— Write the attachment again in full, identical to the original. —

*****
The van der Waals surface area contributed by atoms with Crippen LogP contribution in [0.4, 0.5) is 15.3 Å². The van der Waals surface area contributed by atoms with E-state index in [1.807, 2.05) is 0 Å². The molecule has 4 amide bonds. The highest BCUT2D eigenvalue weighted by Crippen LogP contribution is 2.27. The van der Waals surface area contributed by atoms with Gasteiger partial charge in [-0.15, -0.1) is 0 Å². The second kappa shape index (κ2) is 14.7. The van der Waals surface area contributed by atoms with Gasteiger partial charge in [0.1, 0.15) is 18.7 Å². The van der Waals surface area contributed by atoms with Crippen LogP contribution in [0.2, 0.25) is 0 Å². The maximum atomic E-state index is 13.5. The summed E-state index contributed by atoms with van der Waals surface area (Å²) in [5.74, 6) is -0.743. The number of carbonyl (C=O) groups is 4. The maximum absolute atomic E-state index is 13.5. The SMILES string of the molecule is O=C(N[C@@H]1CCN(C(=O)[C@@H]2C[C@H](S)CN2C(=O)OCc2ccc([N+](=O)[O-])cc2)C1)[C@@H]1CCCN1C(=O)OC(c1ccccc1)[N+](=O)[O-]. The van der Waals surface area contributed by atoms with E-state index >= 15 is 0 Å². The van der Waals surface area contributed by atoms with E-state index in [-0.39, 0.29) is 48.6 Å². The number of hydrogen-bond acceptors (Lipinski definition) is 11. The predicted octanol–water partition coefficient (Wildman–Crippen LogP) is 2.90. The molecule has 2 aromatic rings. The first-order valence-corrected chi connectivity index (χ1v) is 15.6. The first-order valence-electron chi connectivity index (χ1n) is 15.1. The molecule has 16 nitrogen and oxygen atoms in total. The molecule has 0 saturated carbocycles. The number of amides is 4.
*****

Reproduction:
The van der Waals surface area contributed by atoms with Crippen LogP contribution in [0.4, 0.5) is 15.3 Å². The van der Waals surface area contributed by atoms with E-state index in [1.807, 2.05) is 0 Å². The molecule has 4 amide bonds. The highest BCUT2D eigenvalue weighted by Crippen LogP contribution is 2.27. The van der Waals surface area contributed by atoms with Gasteiger partial charge in [-0.15, -0.1) is 0 Å². The second kappa shape index (κ2) is 14.7. The van der Waals surface area contributed by atoms with Gasteiger partial charge in [0.1, 0.15) is 18.7 Å². The van der Waals surface area contributed by atoms with Crippen LogP contribution in [0.2, 0.25) is 0 Å². The maximum atomic E-state index is 13.5. The summed E-state index contributed by atoms with van der Waals surface area (Å²) in [5.74, 6) is -0.743. The number of carbonyl (C=O) groups is 4. The maximum absolute atomic E-state index is 13.5. The SMILES string of the molecule is O=C(N[C@@H]1CCN(C(=O)[C@@H]2C[C@H](S)CN2C(=O)OCc2ccc([N+](=O)[O-])cc2)C1)[C@@H]1CCCN1C(=O)OC(c1ccccc1)[N+](=O)[O-]. The van der Waals surface area contributed by atoms with E-state index >= 15 is 0 Å². The van der Waals surface area contributed by atoms with E-state index in [-0.39, 0.29) is 48.6 Å². The number of hydrogen-bond acceptors (Lipinski definition) is 11. The predicted octanol–water partition coefficient (Wildman–Crippen LogP) is 2.90. The molecule has 2 aromatic rings. The first-order valence-corrected chi connectivity index (χ1v) is 15.6. The first-order valence-electron chi connectivity index (χ1n) is 15.1. The molecule has 16 nitrogen and oxygen atoms in total. The molecule has 0 saturated carbocycles. The number of amides is 4.